Many workers contribute to 401k plans to save for retirement. When they die, they are allowed to bequeath any of the leftover funds to heirs. There is technically no limit to the amount of money you might inherit in a 401k, but there are things that can deplete the funds. Understand the rules to learn how much you might really inherit.
The Leftover Amount
Your father may have bragged about retiring with "over a million dollars" but this doesn't necessarily mean that there's still this much money available in the account. From the time he retired to the time he died, he likely took regular withdrawals to supplement Social Security or pension payments. He may also have used the funds to buy a new retirement home or to cover the increasingly expensive medical costs in old age. These expenses may have taken a big bite out of the original amount.
The deceased may have specified that any money left in the estate be distributed to a certain number of heirs. For example, if you have two siblings, it's possible that you'll have to split the amount in the 401k three ways.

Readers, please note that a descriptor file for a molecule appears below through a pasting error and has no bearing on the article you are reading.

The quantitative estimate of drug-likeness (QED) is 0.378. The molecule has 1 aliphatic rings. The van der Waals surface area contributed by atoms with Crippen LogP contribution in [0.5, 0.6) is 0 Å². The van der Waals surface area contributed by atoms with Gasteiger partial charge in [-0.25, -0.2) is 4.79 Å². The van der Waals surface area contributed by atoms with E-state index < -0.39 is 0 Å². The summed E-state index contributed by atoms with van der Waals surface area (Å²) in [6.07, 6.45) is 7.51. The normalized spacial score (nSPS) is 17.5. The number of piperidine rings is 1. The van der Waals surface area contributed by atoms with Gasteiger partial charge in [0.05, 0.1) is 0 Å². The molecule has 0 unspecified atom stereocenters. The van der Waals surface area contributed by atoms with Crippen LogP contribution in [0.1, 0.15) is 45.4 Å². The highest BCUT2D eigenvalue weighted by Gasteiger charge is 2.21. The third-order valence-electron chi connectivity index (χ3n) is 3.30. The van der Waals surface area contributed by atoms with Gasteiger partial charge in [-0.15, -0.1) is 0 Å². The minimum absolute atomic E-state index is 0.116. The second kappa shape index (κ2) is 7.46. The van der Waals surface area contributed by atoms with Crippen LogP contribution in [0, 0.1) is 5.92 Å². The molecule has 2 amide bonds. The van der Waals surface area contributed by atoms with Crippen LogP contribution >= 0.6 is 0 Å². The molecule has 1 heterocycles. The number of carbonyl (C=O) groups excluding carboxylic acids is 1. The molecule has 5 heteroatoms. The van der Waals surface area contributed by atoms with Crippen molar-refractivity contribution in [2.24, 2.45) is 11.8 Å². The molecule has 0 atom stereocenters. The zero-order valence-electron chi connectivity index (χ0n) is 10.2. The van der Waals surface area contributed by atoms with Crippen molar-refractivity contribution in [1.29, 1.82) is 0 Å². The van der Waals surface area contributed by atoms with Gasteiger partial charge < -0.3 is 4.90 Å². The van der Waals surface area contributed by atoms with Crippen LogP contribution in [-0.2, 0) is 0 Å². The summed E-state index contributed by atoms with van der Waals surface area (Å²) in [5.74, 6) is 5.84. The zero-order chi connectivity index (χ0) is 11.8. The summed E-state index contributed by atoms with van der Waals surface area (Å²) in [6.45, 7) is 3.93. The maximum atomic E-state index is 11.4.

One option that you have when inheriting a 401k is to close the account and receive the full amount as a lump-sum payment. Since the government has not yet received the tax payment on this money, you can expect to pay taxes on the lump sum at your current income tax level. A large amount of money may put you into a much higher tax bracket. The custodian will withhold 20 percent of the lump-sum amount, but you may have to pay more at tax time.
Spreading It Out
If you're concerned about the amount of taxes you'll have to pay on a lump-sum payment, you can spread those taxes out by rolling the amount over into an inherited IRA and taking yearly distributions based on your current life expectancy. This reduces the amount of taxes that you'll pay at one time, but it limits the amount of money you can receive from the account annually.
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